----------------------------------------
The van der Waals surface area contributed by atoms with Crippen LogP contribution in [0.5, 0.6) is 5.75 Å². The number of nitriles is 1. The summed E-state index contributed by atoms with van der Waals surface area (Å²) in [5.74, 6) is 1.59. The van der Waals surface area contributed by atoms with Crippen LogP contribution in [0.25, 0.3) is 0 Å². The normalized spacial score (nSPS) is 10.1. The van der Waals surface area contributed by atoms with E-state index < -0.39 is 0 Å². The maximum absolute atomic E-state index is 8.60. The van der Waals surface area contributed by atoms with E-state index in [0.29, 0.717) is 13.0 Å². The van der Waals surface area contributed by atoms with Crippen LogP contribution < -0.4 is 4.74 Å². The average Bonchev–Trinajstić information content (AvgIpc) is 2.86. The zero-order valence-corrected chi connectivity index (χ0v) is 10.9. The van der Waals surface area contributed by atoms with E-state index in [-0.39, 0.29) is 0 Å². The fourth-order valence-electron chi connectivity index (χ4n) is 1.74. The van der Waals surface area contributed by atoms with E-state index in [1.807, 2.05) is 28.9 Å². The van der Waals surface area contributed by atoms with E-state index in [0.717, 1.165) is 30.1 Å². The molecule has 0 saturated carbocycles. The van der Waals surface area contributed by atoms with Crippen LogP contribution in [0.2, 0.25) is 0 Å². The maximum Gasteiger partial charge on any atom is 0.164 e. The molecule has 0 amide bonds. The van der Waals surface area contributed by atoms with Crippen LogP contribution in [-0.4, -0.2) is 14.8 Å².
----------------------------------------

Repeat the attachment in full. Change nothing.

The van der Waals surface area contributed by atoms with Crippen LogP contribution in [0.5, 0.6) is 5.75 Å². The number of nitriles is 1. The summed E-state index contributed by atoms with van der Waals surface area (Å²) in [5.74, 6) is 1.59. The van der Waals surface area contributed by atoms with Crippen LogP contribution in [0.25, 0.3) is 0 Å². The normalized spacial score (nSPS) is 10.1. The van der Waals surface area contributed by atoms with E-state index < -0.39 is 0 Å². The maximum absolute atomic E-state index is 8.60. The van der Waals surface area contributed by atoms with E-state index in [0.29, 0.717) is 13.0 Å². The van der Waals surface area contributed by atoms with Crippen LogP contribution < -0.4 is 4.74 Å². The average Bonchev–Trinajstić information content (AvgIpc) is 2.86. The zero-order valence-corrected chi connectivity index (χ0v) is 10.9. The van der Waals surface area contributed by atoms with E-state index in [-0.39, 0.29) is 0 Å². The fourth-order valence-electron chi connectivity index (χ4n) is 1.74. The van der Waals surface area contributed by atoms with E-state index in [1.807, 2.05) is 28.9 Å². The van der Waals surface area contributed by atoms with E-state index in [0.717, 1.165) is 30.1 Å². The molecule has 0 saturated carbocycles. The van der Waals surface area contributed by atoms with Crippen LogP contribution in [0.2, 0.25) is 0 Å². The maximum Gasteiger partial charge on any atom is 0.164 e. The molecule has 0 amide bonds. The van der Waals surface area contributed by atoms with Crippen LogP contribution in [-0.4, -0.2) is 14.8 Å².